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Published: 10:03, September 15, 2023 | Updated: 10:04, September 15, 2023
In the mood for a scrub
By Mariella Radaelli
Published:10:03, September 15, 2023 Updated:10:04, September 15, 2023 By Mariella Radaelli

Hong Kong auteur Wong Kar-wai’s films are under the spotlight once again, with Wong-regular Tony Leung Chiu-wai claiming a Lifetime Achievement award in Venice earlier this month. Meanwhile, a lab in Hong Kong has quietly completed the task of restoring seven of Wong’s films to their original brilliance. Mariella Radaelli reports.

Seven films by Hong Kong auteur Wong Kar-wai were put through an intense cleansing and color correction process, as part of a five-year-long 4K-restoration project. (PHOTO PROVIDED TO CHINA DAILY)

The task of restoring seven Wong Kar-wai films has been completed. One of contemporary cinema’s most influential auteurs, the Hong Kong director is known the world over for the compelling visual language of his films. Restoring seven of his works — which had since lost some of their shine through inevitable decaying of stock over the years — to their original brilliance was therefore of critical importance. The Criterion Collection, an American home-video distribution company with a major focus on restoration of classic films, sponsored the project.  

The 4K-restoration process was carried out over five years in Hong Kong, under the aegis of Italy’s Cineteca di Bologna film archives, an institute dedicated to preserving the world’s film heritage. Wong’s films were treated at L’Immagine Ritrovata Asia in Kwun Tong, a local branch of Cineteca’s flagship lab at Bologna. The Kwun Tong lab was set up in 2015 to facilitate restoration of films from Asia. 

Wong’s films were restored at L’Immagine Ritrovata Asia in Hong Kong, under the aegis of Italy’s Cineteca di Bologna film archives, an institute dedicated to preserving  the world’s film heritage. (PHOTO PROVIDED TO CHINA DAILY)

A team of three expert restorers, led by L’Immagine Ritrovata Asia’s managing director Bede Cheng, worked on the project. First up was In The Mood For Love (2000), universally hailed for its formal elegance and hauntingly mournful scenes, shot in slow motion. The film’s lead actors delivered trailblazing performances. Tony Leung Chiu-wai — a Wong Kar-wai favorite who became the first Chinese actor to receive a Golden Lion for Lifetime Achievement at the Venice Film Festival on Sept 2 — had harnessed the finest of his awesome acting skills to render an unforgettable portrait of romantic suffering. Maggie Cheung rocked her qipao dresses, taking sensual to a whole new level. Their vivid patterns, among several other brilliant imagery in the film, can now be seen in their true colors.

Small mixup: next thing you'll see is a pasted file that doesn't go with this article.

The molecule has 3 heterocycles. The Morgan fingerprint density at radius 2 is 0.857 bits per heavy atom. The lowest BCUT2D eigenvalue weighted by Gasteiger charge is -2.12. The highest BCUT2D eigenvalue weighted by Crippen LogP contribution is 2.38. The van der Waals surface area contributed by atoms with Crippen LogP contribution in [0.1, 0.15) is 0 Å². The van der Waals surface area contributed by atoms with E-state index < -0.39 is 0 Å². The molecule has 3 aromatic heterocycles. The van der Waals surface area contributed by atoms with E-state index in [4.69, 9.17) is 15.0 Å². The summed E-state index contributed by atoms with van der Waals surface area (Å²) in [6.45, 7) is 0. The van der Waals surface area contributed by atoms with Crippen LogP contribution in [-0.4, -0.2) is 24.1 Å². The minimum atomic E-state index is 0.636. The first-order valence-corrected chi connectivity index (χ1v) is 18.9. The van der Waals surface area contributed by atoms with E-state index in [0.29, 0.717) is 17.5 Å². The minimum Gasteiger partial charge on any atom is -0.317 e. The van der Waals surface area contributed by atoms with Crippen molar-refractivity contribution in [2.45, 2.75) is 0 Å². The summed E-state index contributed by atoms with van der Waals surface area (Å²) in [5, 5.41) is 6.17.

The 4K-restored version of Wong’s debut film, As Tears Go By (1988), was screened at the festival in Venice. Other films restored by the team include Days of Being Wild (1990), Chungking Express (1994), Fallen Angels (1995), Happy Together (1997) and 2046 (2004). 

Film still of Happy Together (1997). (PHOTO PROVIDED TO CHINA DAILY)

Better than before

Color correction and color grading are important aspects of the restoration process. It takes an expert’s touch to achieve fidelity to the color palette used in the original version of the film. “We are fortunate to collaborate closely with Calmen Lui and the post-production lab she oversees,” Cheng says. Lui is highly sought after in East Asia for her expertise as a colorist. “She has worked on most Wong Kar-wai films. He trusts her skills and decisions. It is also convenient that we are next-door neighbors!” Cheng adds.

The Kwun Tong lab continues to get calls from Wong’s production firm, Jet Tone Films. “They keep passing on the director’s shorter works to us to digitize and seek our advice regarding restoration and digitization-related matters,” Cheng says. “We’re now working on film clips or outtakes as well as some of Wong’s unreleased short films.”

Film still of Fallen angels (1995). (PHOTO PROVIDED TO CHINA DAILY)

Film still of Fallen angels. (PHOTO PROVIDED TO CHINA DAILY)

Slow motion, vertiginous camera angles, and filming in low light are some of the hallmarks of Wong’s visual aesthetic. Cheng says scenes shot in slow motion could be particularly tricky to restore. “In the past, slow-motion effect was achieved by inserting internegatives into the original negatives,” he says, adding that “a mix of varied film stocks can be problematic”.